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NASA, ESA prioritise missions to outer planets
Posted On: Feb 20, 2009
Artist concept of proposed missions to the Jupiter system (left) and the Saturn system (right). Image credit: NASA/JPL
WASHINGTON (BNS): National Aeronautics and Space Administration (NASA) and European Space Agency (ESA) officials at a meeting here recently decided to continue pursuing studies of a mission to Jupiter and its four largest moons. Also on the agenda was a plan for another potential mission to visit Saturn’s largest moon Titan and Enceladus.
According to NASA, both these proposed missions are grand endeavours that set the stage for future planetary science research. These outer planet flagship missions could eventually answer questions about how the Solar System was formed and whether life exists elsewhere in the universe.
Managers at the premier space agency said that the missions, called the Europa Jupiter System Mission and the Titan Saturn System Mission, have been possible after NASA and ESA merged their separate mission plans. “NASA originally studied four mission concepts during 2007, which were narrowed down to two proposals the following year. One finalist was a Europa Orbiter to explore the icy moon of Jupiter and its subsurface water ocean. The other was a Titan Orbiter to visit the Saturn moon,” the managers said.
However, in 2007, according to officials, ESA also initiated a competition to select its flagship mission for the Cosmic Vision 2015-2025 slot of the ESA scientific programme.
“Two finalists, called Laplace and Tandem, were selected by ESA for further study. Laplace was a set of spacecraft to orbit Jupiter and eventually orbit and land on Europa. Tandem was a set of spacecraft intended to orbit Titan and explore its surface, after also exploring the surface of Saturn’s moon Enceladus,” the space official said.
Ahead of the meeting held last week, engineers and scientists belonging to NASA and ESA carefully studied both potential missions in preparation for last week's meeting. Based on these and other studies NASA and ESA agreed that the Europa Jupiter System Mission, called Laplace in Europe, was the most technically feasible to do first.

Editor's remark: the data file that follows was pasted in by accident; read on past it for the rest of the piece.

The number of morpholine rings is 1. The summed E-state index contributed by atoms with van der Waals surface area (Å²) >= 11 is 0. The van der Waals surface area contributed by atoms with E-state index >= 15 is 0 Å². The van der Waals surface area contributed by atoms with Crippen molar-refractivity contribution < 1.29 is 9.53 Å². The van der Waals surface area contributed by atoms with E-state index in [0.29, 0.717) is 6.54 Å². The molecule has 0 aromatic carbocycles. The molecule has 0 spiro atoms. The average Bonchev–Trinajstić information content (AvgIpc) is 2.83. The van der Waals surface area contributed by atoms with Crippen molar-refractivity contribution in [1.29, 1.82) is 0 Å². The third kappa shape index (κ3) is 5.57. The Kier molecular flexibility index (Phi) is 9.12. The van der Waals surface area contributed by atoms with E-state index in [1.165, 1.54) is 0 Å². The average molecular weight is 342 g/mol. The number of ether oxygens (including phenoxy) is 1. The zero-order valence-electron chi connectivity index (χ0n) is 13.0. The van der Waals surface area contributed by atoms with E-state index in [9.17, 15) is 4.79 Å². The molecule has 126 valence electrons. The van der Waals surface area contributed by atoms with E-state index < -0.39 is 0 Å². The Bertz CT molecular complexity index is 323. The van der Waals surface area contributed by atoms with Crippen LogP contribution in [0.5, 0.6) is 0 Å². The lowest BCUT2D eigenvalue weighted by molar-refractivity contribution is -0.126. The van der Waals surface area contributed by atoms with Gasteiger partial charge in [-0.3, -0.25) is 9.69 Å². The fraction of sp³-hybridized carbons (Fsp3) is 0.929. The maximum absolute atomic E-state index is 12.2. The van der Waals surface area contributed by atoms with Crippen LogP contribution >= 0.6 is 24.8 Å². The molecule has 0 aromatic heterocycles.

“However, ESA's Solar System Working Group concluded the scientific merits of this mission and a Titan Saturn System Mission could not be separated. The group recommended, and NASA agreed, that both missions should move forward for further study and implementation,” managers said.
Ed Weiler, associate administrator for NASA's Science Mission Directorate here said that the decision means a win, win situation for all parties involved. “Although the Jupiter system mission has been chosen to proceed to an earlier flight opportunity, a Saturn system mission clearly remains a high priority for the science community, Weiler said.
NASA said that both agencies needed to undertake several more steps and detailed studies before officially moving ahead.
David Southwood, ESA Director of Science and Robotic Exploration said that this joint endeavour is a wonderful new exploration challenge and will be a landmark of 21st Century planetary science. “What I am especially sure of is that the cooperation across the Atlantic that we have had so far and we see in the future, between America and Europe, NASA and ESA, and in our respective science communities is absolutely right. Let's get to work,” Southwood said.
According to the official, the Europa Jupiter System Mission would use two robotic orbiters to conduct unprecedented detailed studies of the giant gaseous planet Jupiter and its moons Io, Europa, Ganymede and Callisto. Giving details, he said, NASA would build one orbiter, initially named Jupiter Europa, while ESA would build the other orbiter, initially named Jupiter Ganymede. “The probes would launch in 2020 on two separate launch vehicles from different launch sites. The orbiters would reach the Jupiter system in 2026 and spend at least three years conducting research,” he said.
NASA said that Europa has a surface of ice, and scientists theorise it has an ocean of water beneath that could provide a home for living things. Ganymede, the largest moon in the solar system, is the only moon known to have its own internally generated magnetic field and is suspected to have a deep undersurface water ocean. Scientists long have sought to understand the causes of the magnetic field. Callisto’s surface is extremely heavily cratered and ancient, providing a clear indication of a record of events from the early history of the Solar System. Finally, Io is the most volcanically active body in the solar system.
“The orbiters would spend nearly a year orbiting Europa and Ganymede. NASA's probe would investigate whether Europa might harbour life, and ESA's spacecraft would orbit Ganymede to conduct investigations of the surface and interior of this satellite, to better understand the formation and evolution of the Jovian system,” NASA said.
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